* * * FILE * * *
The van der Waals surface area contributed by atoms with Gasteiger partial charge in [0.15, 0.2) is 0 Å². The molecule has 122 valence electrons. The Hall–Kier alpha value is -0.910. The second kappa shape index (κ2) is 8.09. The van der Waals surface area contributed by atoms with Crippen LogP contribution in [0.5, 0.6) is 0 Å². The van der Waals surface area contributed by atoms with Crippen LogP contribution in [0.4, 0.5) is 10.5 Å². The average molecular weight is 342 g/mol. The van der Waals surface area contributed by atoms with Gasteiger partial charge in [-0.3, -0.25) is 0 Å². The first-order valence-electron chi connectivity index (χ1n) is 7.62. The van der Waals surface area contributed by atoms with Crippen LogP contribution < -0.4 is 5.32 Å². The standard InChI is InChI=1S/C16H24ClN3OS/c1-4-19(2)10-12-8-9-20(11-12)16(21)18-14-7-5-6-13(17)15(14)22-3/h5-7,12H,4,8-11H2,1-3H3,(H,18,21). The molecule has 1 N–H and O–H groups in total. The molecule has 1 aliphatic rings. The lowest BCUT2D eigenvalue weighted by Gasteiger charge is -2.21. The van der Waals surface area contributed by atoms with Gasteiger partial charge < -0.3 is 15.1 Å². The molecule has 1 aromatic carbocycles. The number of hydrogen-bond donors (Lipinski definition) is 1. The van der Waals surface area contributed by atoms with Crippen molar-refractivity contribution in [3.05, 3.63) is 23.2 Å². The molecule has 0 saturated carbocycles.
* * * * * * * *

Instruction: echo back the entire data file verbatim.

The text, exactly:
The van der Waals surface area contributed by atoms with Gasteiger partial charge in [0.15, 0.2) is 0 Å². The molecule has 122 valence electrons. The Hall–Kier alpha value is -0.910. The second kappa shape index (κ2) is 8.09. The van der Waals surface area contributed by atoms with Crippen LogP contribution in [0.5, 0.6) is 0 Å². The van der Waals surface area contributed by atoms with Crippen LogP contribution in [0.4, 0.5) is 10.5 Å². The average molecular weight is 342 g/mol. The van der Waals surface area contributed by atoms with Gasteiger partial charge in [-0.3, -0.25) is 0 Å². The first-order valence-electron chi connectivity index (χ1n) is 7.62. The van der Waals surface area contributed by atoms with Crippen LogP contribution < -0.4 is 5.32 Å². The standard InChI is InChI=1S/C16H24ClN3OS/c1-4-19(2)10-12-8-9-20(11-12)16(21)18-14-7-5-6-13(17)15(14)22-3/h5-7,12H,4,8-11H2,1-3H3,(H,18,21). The molecule has 1 N–H and O–H groups in total. The molecule has 1 aliphatic rings. The lowest BCUT2D eigenvalue weighted by Gasteiger charge is -2.21. The van der Waals surface area contributed by atoms with Gasteiger partial charge < -0.3 is 15.1 Å². The molecule has 1 aromatic carbocycles. The number of hydrogen-bond donors (Lipinski definition) is 1. The van der Waals surface area contributed by atoms with Crippen molar-refractivity contribution in [3.05, 3.63) is 23.2 Å². The molecule has 0 saturated carbocycles.